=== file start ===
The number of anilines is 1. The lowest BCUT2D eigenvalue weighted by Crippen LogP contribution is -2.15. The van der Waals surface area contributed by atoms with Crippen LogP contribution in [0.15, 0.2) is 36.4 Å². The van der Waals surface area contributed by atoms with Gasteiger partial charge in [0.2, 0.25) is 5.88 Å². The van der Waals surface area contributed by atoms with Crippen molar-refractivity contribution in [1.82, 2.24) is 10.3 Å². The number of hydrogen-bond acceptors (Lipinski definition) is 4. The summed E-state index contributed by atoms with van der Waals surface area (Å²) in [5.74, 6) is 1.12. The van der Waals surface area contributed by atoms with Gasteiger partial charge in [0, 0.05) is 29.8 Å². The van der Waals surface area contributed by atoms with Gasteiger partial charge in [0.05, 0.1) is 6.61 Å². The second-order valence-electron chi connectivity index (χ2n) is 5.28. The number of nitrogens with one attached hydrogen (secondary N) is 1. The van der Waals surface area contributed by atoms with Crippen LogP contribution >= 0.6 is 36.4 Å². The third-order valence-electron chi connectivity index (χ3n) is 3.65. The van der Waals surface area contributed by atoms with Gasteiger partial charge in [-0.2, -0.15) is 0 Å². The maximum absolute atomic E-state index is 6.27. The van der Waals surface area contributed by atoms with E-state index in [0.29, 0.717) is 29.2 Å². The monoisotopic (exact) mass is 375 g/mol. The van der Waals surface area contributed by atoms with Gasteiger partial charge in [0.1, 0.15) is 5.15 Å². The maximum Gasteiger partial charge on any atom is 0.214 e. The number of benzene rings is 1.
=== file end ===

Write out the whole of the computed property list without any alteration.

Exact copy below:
The number of anilines is 1. The lowest BCUT2D eigenvalue weighted by Crippen LogP contribution is -2.15. The van der Waals surface area contributed by atoms with Crippen LogP contribution in [0.15, 0.2) is 36.4 Å². The van der Waals surface area contributed by atoms with Gasteiger partial charge in [0.2, 0.25) is 5.88 Å². The van der Waals surface area contributed by atoms with Crippen molar-refractivity contribution in [1.82, 2.24) is 10.3 Å². The number of hydrogen-bond acceptors (Lipinski definition) is 4. The summed E-state index contributed by atoms with van der Waals surface area (Å²) in [5.74, 6) is 1.12. The van der Waals surface area contributed by atoms with Gasteiger partial charge in [0, 0.05) is 29.8 Å². The van der Waals surface area contributed by atoms with Gasteiger partial charge in [0.05, 0.1) is 6.61 Å². The second-order valence-electron chi connectivity index (χ2n) is 5.28. The number of nitrogens with one attached hydrogen (secondary N) is 1. The van der Waals surface area contributed by atoms with Crippen LogP contribution >= 0.6 is 36.4 Å². The third-order valence-electron chi connectivity index (χ3n) is 3.65. The van der Waals surface area contributed by atoms with Gasteiger partial charge in [-0.2, -0.15) is 0 Å². The maximum absolute atomic E-state index is 6.27. The van der Waals surface area contributed by atoms with E-state index in [0.29, 0.717) is 29.2 Å². The monoisotopic (exact) mass is 375 g/mol. The van der Waals surface area contributed by atoms with Gasteiger partial charge in [0.1, 0.15) is 5.15 Å². The maximum Gasteiger partial charge on any atom is 0.214 e. The number of benzene rings is 1.